Netflix lost 200,000 global paid subscribers in the first quarter of 2022 — and then lost over $75 billion in valuation. (And now it’s being sued over both of those things.) Pretty rough start to the new year, but Netflix wasn’t the only SVOD service that streamed the bed in calendar Q1. Here’s how everyone else fared in streaming so far this year.
HBO and HBO Max added a combined 3 million subscribers last quarter totaling 76.8 million (48.6 million of whom came from the U.S.). Pretty good growth in the final quarter under AT&T’s oversight, but it came at a cost. The phone company’s operating expenses topped $14 billion last quarter for a variety of reasons, including “higher HBO Max bundling costs,” according to AT&T’s financial disclosures.
Fortunately, WarnerMedia subscription revenues also rose, though only 4.4 percent to $4 billion, thanks mostly to the SVOD growth. (Costs grew by 10 percent.) Increases in HBO Max’s licensing revenue also pitched in.
Discovery, Inc. ended the first quarter of 2022 with 24 million direct-to-consumer (DTC) subscribers, an increase of 2 million subs since the end of Q4 2021. While the vast majority of that comes from Discovery+, some smaller international platforms are also rolled up into that tally.
Remember: Q1 closed about one week before the WarnerMedia-Discovery merger, so the results are already old news for those players. In the case of Discovery, the same guys (led by David Zaslav, they’re pretty much all guys) still oversee the relevant assets going forward.
As of April 8, 2022, the official birthdate of Warner Bros. Discovery, HBO Max and Discovery+ are under the same umbrella. They’ve yet to be combined into one platform or even bundled into a convenient subscription package.
You know what’s (already) no longer under that umbrella and definitely will not be in any sort of future bundling? CNN+. If you were which SVOD service(s) could have possibly experienced a worse quarter than Netflix, well, here’s one.
The disastrous CNN-extension platform launched on March 29, 2021, when there were three days left in Q1. Sadly, 72 hours was plenty enough time to predict how bad an idea CNN+ was. CNN+, which did not have any programming from the highly successful CNN linear-cable channel, was put out of its misery on April 28.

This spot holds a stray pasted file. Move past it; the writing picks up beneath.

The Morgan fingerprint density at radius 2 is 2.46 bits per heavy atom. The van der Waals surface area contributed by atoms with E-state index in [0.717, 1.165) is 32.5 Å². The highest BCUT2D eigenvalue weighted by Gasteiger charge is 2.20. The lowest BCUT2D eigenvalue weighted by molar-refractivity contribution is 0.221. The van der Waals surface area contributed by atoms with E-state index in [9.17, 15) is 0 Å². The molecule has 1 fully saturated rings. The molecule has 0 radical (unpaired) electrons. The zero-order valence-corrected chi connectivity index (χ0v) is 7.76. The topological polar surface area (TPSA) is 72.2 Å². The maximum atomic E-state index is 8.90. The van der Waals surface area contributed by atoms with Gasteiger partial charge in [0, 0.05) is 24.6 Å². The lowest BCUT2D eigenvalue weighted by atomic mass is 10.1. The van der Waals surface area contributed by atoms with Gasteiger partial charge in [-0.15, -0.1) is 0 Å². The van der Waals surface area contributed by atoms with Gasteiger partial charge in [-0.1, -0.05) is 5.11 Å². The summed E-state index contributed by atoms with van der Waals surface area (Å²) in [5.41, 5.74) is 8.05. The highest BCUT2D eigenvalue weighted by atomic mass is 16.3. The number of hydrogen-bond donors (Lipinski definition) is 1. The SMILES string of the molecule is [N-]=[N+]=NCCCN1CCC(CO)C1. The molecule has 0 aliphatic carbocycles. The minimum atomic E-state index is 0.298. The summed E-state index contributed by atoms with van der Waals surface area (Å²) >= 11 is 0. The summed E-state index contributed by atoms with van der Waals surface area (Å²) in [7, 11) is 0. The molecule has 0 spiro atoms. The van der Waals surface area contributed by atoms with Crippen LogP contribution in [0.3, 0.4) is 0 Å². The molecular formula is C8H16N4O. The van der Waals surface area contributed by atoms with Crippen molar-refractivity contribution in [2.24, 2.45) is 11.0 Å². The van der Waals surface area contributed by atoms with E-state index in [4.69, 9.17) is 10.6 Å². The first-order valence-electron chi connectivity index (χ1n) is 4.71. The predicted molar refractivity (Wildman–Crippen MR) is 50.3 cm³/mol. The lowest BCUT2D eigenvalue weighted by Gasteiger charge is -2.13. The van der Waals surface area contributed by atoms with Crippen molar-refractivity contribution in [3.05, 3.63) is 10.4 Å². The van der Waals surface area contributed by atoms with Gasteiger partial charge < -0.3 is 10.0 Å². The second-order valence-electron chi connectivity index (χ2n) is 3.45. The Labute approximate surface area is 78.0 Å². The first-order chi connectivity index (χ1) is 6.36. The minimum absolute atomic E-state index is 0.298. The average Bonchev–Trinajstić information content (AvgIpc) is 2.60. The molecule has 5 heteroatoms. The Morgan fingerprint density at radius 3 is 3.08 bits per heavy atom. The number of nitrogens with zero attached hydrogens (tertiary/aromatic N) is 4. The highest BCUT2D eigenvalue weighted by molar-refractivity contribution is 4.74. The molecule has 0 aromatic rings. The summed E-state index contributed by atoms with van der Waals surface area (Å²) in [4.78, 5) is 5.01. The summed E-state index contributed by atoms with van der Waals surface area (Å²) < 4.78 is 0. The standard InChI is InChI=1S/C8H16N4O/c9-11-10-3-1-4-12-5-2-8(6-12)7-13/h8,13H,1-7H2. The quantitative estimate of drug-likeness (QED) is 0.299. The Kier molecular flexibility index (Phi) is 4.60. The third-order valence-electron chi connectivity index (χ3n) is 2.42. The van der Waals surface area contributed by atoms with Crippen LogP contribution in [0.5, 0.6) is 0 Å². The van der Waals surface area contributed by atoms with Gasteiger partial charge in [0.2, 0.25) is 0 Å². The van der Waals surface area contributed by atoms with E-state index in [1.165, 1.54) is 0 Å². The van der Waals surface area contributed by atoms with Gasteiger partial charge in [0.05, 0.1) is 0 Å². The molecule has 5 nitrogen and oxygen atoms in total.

The successor to Seeso (remember that?),
The three-tiered NBCUniversal streaming service ended Q1 2022 with 28 million active accounts, of which 13 million were paid subscribers. Those were up from Peacock’s 24.5 million active accounts and 8 million paid subs at the end of 2021.
While Peacock’s free tier still makes up more than half of its accounts, the paid stuff is gaining ground. Or at least, it did in February when the platform’s first-quarter increases were driven by the 2022 Beijing Olympics and the Super Bowl, although subscribers also consumed large quantities of Jennifer Lopez rom-com movie “Marry Me” and the dramatic reimagining of “The Fresh Prince of Bel-Air,” “Bel-Air.”
NBCU’s distribution revenue rose in the quarter thanks to the Peacock growth, but higher programming costs followed suit. And unless the newer SVOD platforms are quietly rethinking their large content spends in the wake of Netflix’s bombshell and subsequent fallout, that balancing act of expenses vs. revenue won’t tip in their favor for years to come.
Although Apple TV+ provides virtually no numbers, “CODA” made it the first streaming service to win the Oscar for Best Picture. Oh, and “Severance” absolutely rules; Apple CEO Tim Cook should save some shelf space for those pending Emmys. So, cool quarter from that standpoint.
The iPhone maker is notoriously short on financial details beyond those required by the SEC and its SVOD service is a tiny of the overall Apple business. On the final day of the first quarter, a person with knowledge of Apple TV+ performance metrics told IndieWire viewing “skyrocketed” by 300 percent over the prior week, and drew 25 percent more “new viewers to the service.” Translation: Since the Oscars ceremony was March 27, that means overall Apple TV+ sign-ups increased by 25 percent from the week before the Academy Awards to the week after.
Like Apple TV+, we don’t get much out of Amazon in terms of its Prime Video service’s performance. While Amazon has literally hundreds of millions of subscribers and Apple has far (FAR) fewer, the reality is that the vast majority of potential “Reacher” viewers signed up for Prime’s free two-day shipping. The “Video” component of Amazon Prime Video is a nice bonus — but that doesn’t make it an afterthought.